Insensitive leftists? I thought it was Kerry who wanted to be sensitive. You just can't win with these guys. (Oh, and Michelle was all over this like Chicken Pox. Gave her an oragami.)


Its a funny thing about outrage, you can only keep it so long. After that, it goes floating off into space, not to return for a long time. Its like Kubler Ross's stages of grief, after outrage comes exhaustion. The problem is, of course, is that people like Ann "Lassie" Coulter
In the Iraq war so far, the U.S. military has deposed a dictator who had already used weapons of mass destruction and would have used them again. As we now know, Saddam Hussein was working with al-Qaida and was trying to acquire long-range missiles from North Korea and enriched uranium from Niger.
or Michelle "Screw um" Malkin:
Reason number 95,385 to keep your kids out of government schools
don't get exhausted. They live on their brand of invective. They can go on forever. Makes you wonder about the invasion of the body-snatchers (see below).

I need a dose of what P.G. Wodehouse called a "pick me up."

Saturday, November 26, 2005

Peat - The New Wonder Fuel

Somewhere in the West of Ireland.

Warm glow of Irish peat takes edge off oil woes.

When I lived in Ireland a while back (a real while), there was a joke going around that the Irish were going to have have an SST (the Concorde had just come into service) that was fueled by peat. All those Brits out there smirked. Now that there is an oil crisis, many an Irish family will be warm and toasty (at least on their front side) this Winter when the temp drops while all us oil dependent Yanks are going to freeze our buns off.

Congress Helps Self to $3,100 Pay Raise

This is just unconscionable. First our local representative (Gilchrist) is one of the swing votes for the legislation:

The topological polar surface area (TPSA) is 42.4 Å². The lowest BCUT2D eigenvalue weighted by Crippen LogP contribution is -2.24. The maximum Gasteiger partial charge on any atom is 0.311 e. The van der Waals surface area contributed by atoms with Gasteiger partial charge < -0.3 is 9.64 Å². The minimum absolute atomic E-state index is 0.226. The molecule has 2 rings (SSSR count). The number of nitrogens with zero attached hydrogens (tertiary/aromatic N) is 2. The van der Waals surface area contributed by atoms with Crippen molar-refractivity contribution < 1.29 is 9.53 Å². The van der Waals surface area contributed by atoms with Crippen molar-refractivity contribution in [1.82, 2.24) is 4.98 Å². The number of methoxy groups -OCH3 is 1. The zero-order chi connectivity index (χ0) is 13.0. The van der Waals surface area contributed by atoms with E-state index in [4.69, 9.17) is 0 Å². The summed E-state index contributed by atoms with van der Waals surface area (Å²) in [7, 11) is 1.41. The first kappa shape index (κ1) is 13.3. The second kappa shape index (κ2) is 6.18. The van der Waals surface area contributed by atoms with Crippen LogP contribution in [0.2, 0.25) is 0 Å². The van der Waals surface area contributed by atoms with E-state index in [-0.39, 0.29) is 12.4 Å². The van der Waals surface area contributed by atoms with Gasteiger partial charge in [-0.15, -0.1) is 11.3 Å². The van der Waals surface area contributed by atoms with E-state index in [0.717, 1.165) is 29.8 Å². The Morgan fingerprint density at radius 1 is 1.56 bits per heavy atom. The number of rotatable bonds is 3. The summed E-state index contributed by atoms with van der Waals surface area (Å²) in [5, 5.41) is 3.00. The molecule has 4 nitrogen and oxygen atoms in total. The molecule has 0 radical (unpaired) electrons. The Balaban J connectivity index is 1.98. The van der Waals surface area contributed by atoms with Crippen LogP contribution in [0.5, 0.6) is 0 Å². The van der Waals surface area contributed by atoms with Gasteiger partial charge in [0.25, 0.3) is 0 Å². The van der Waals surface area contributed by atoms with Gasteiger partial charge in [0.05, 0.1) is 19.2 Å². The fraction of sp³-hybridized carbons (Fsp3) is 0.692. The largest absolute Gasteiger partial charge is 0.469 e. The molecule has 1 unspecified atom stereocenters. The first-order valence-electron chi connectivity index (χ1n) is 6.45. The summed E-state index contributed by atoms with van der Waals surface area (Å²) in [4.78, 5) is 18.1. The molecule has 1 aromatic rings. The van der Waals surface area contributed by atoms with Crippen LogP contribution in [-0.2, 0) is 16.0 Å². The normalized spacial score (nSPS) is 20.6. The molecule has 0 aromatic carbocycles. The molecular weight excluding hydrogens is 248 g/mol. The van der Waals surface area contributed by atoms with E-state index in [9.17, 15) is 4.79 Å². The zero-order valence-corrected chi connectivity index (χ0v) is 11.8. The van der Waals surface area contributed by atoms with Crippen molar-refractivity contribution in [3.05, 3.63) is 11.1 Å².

House-passed measure attacks deficits by limiting spending for the first time in a decade on Medicaid, food stamps, student loans and other benefit programs that normally rise with inflation and eligibility.
THEN he allows a pay raise to go through without a glance.

These guys now make: $165,200 a year!
I want to know how he can come back in his district and face all the poor kiddies out here that rely on Medicaid for their health care?

Oh, I forgot, Scarlett,
"Frankly, my dear, I don't give a vote for kids."
In actuality, it will be the pediatricians and family practice docs who will have to absorb some of this Medicaid cut. Who is going to deny care to children? (other than most of the specialists around here) Of course, poor people can afford copays for their kids antibiotics. Wouldn't want those pharmaceutical companies to have to decrease their profits, would we?

For those of you who are interested, Marcia Angell, one time editor of the prestigious New England Journal of Medicine, has done an excellent review of this situation in the New York Review of Books. Here is a tidbit:
The most startling fact about 2002 is that the combined profits for the ten drug companies in the Fortune 500 ($35.9 billion) were more than the profits for all the other 490 businesses put together ($33.7 billion). In 2003 profits of the Fortune 500 drug companies dropped to 14.3 percent of sales, still well above the median for all industries of 4.6 percent for that year. When I say this is a profitable industry, I mean really profitable. It is difficult to conceive of how awash in money big pharma is.


According to a report by the non-profit group Families USA, the for-mer chairman and CEO of Bristol-Myers Squibb, Charles A. Heimbold Jr., made $74,890,918 in 2001, not counting his $76,095,611 worth of unexercised stock options. The chairman of Wyeth made $40,521,011, exclusive of his $40,629,459 in stock options.
Tell that to the kiddies, Mr. Gilchrist

Pictures and Memory

Railroad Station - Milan, Italy

I'm sure that you are familiar with Bag News Notes, that truly excellent site that analyzes pictures in the news. It always has something pithy to say about the visual inundation that is now our daily bread. (Fifty years ago there was only grainy black and white photos in the newspapers. Of course there was Life magazine with its glossy excess. Television was still black and white, but it was there. This sea change in visual onslaught is rarely taken into account.)